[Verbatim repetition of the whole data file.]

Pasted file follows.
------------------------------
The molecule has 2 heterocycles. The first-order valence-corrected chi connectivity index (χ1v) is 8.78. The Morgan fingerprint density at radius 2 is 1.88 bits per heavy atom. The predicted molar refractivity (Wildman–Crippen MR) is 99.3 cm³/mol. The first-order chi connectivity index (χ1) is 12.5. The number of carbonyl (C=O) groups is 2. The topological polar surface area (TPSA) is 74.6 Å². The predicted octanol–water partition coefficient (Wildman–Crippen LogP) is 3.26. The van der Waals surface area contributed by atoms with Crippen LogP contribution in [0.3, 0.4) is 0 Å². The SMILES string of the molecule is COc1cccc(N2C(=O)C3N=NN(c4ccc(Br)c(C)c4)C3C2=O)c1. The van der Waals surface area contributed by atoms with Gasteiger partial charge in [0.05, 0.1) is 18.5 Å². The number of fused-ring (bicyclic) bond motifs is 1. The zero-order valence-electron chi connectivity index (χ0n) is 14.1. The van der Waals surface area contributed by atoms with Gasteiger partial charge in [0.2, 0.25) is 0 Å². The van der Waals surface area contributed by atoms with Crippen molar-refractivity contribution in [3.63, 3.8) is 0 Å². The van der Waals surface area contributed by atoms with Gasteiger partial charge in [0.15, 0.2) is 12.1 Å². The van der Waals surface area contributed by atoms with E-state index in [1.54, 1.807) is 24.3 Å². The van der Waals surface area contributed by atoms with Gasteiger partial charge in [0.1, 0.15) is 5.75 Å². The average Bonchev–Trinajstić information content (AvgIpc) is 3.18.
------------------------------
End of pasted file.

The molecule has 2 heterocycles. The first-order valence-corrected chi connectivity index (χ1v) is 8.78. The Morgan fingerprint density at radius 2 is 1.88 bits per heavy atom. The predicted molar refractivity (Wildman–Crippen MR) is 99.3 cm³/mol. The first-order chi connectivity index (χ1) is 12.5. The number of carbonyl (C=O) groups is 2. The topological polar surface area (TPSA) is 74.6 Å². The predicted octanol–water partition coefficient (Wildman–Crippen LogP) is 3.26. The van der Waals surface area contributed by atoms with Crippen LogP contribution in [0.3, 0.4) is 0 Å². The SMILES string of the molecule is COc1cccc(N2C(=O)C3N=NN(c4ccc(Br)c(C)c4)C3C2=O)c1. The van der Waals surface area contributed by atoms with Gasteiger partial charge in [0.05, 0.1) is 18.5 Å². The number of fused-ring (bicyclic) bond motifs is 1. The zero-order valence-electron chi connectivity index (χ0n) is 14.1. The van der Waals surface area contributed by atoms with Gasteiger partial charge in [0.2, 0.25) is 0 Å². The van der Waals surface area contributed by atoms with Crippen molar-refractivity contribution in [3.63, 3.8) is 0 Å². The van der Waals surface area contributed by atoms with Gasteiger partial charge in [0.15, 0.2) is 12.1 Å². The van der Waals surface area contributed by atoms with E-state index in [1.54, 1.807) is 24.3 Å². The van der Waals surface area contributed by atoms with Gasteiger partial charge in [0.1, 0.15) is 5.75 Å². The average Bonchev–Trinajstić information content (AvgIpc) is 3.18.